Emerging research from the first-wave of the COVID-19 pandemic reveals that teacher preparation programs have adjusted to replace field placements in several ways (Kim, 2020). A NAEYC report on the impact of COVID on ECE higher education programs reported that the most common strategy was replacing field experiences with videos and reflections (87%) and approximately half of programs reported having students implement lessons with children they have access to, recording lessons, or implementing lessons virtually (Peyton et al., 2020). In the same study, very few programs (6%) reported using simulation software to supplement field placements. However, mixed-reality simulations (e.g., Mursion®, TeachLivE) are a promising method for supporting the development of preservice teaching skills when field placements are limited by the pandemic (Lee & Freas, 2020). Simulations provide opportunities for students to engage in virtual environments that mimic the processes of actual field placements. A final strategy for replacing field placements identified in the literature is creating hypothetical scenarios for students to analyze and connect to course content. One way to do this is through videos or case studies that students respond to by planning appropriate lessons (Mollenkopf & Gaskill, 2020). For example, teacher preparation programs have used high quality videos from Colorín Colorado (Grissom, 2020) and the Results Matter Video Library (Mollenkopf & Gaskill, 2020) to identify teaching practices in action. Our ECE program created videos of our Child Development Lab School that was allowing children to attend face-to-face during the Fall of 2020 to support instruction of preservice teachers as well.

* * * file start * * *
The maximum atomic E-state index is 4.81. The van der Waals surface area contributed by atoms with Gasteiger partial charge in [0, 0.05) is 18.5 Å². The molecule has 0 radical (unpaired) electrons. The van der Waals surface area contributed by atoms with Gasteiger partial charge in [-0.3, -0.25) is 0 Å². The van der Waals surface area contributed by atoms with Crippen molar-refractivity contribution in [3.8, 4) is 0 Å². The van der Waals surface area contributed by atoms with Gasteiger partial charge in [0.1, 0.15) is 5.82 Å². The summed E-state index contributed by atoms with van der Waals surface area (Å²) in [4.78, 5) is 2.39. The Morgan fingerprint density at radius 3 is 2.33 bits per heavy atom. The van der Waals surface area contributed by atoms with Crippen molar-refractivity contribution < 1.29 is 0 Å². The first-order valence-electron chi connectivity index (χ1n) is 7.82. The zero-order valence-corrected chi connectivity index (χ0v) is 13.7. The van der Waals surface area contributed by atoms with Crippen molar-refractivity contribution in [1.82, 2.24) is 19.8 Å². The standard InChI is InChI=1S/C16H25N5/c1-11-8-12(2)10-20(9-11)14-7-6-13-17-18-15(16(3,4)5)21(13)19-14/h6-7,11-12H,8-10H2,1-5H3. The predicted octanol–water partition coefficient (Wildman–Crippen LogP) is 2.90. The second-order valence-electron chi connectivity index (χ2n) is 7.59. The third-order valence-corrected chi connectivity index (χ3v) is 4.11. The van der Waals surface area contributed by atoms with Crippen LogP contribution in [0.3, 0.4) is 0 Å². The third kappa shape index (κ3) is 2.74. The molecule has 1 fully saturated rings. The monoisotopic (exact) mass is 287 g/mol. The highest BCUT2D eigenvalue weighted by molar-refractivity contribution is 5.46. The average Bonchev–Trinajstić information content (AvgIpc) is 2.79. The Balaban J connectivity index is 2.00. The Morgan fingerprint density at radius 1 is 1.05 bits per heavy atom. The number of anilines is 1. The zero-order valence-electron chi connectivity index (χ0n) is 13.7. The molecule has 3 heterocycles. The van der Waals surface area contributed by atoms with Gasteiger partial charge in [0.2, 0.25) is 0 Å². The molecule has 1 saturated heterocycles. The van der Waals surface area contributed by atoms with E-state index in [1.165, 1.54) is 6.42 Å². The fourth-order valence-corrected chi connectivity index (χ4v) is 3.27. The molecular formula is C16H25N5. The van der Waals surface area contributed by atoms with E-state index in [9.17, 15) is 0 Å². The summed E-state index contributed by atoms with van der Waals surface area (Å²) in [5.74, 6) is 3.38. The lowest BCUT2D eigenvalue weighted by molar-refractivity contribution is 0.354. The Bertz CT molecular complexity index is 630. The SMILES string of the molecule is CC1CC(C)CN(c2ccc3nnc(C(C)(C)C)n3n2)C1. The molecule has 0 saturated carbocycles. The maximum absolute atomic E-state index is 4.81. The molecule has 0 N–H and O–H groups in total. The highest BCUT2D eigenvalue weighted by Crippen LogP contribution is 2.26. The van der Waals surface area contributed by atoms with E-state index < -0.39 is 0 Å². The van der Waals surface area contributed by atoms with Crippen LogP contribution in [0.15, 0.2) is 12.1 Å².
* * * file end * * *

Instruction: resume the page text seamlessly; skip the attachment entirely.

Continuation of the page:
Through engagement in field placements, another key element of ECE teacher preparation programs influenced by COVID-19 is preservice teacher assessments, particularly those tied to field placements (Cutri et al., 2020; Peyton et al., 2020). As students engage in guided practice, formative assessments by instructors offer opportunities for professional growth (Hollins, 2011). Beyond this, more formalized student portfolios and performance based assessments document student professional growth and mastery of standards throughout teacher preparation programs (Foster et al., 2007). Student reflection on these performances leads to deeper understanding and internalization of standards. Additionally, ongoing assessments are also an integral piece of licensure and program accreditation.

Several factors have been identified in the literature that are related to a smoother transition to online learning in teacher education programs during the COVID-19 pandemic. Institutional supports, such as access to Learning Management Software, resources for moving courses online, and ongoing professional development can ease the transition (Quezada et al., 2020). Instructors’ technological ability and online teaching experience also contribute to a smoother transition. Instructors with a greater understanding of online teaching strategies can better adjust the methods used to meet course learning outcomes. More nuanced attributes of instructors also play an important role in the transition to online learning. Cutri et al. (2020) found that willingness to try new things, confidence to be flexible and creative, and willingness to revise and adapt teaching practices all play an important role in the move to online learning for teacher educators.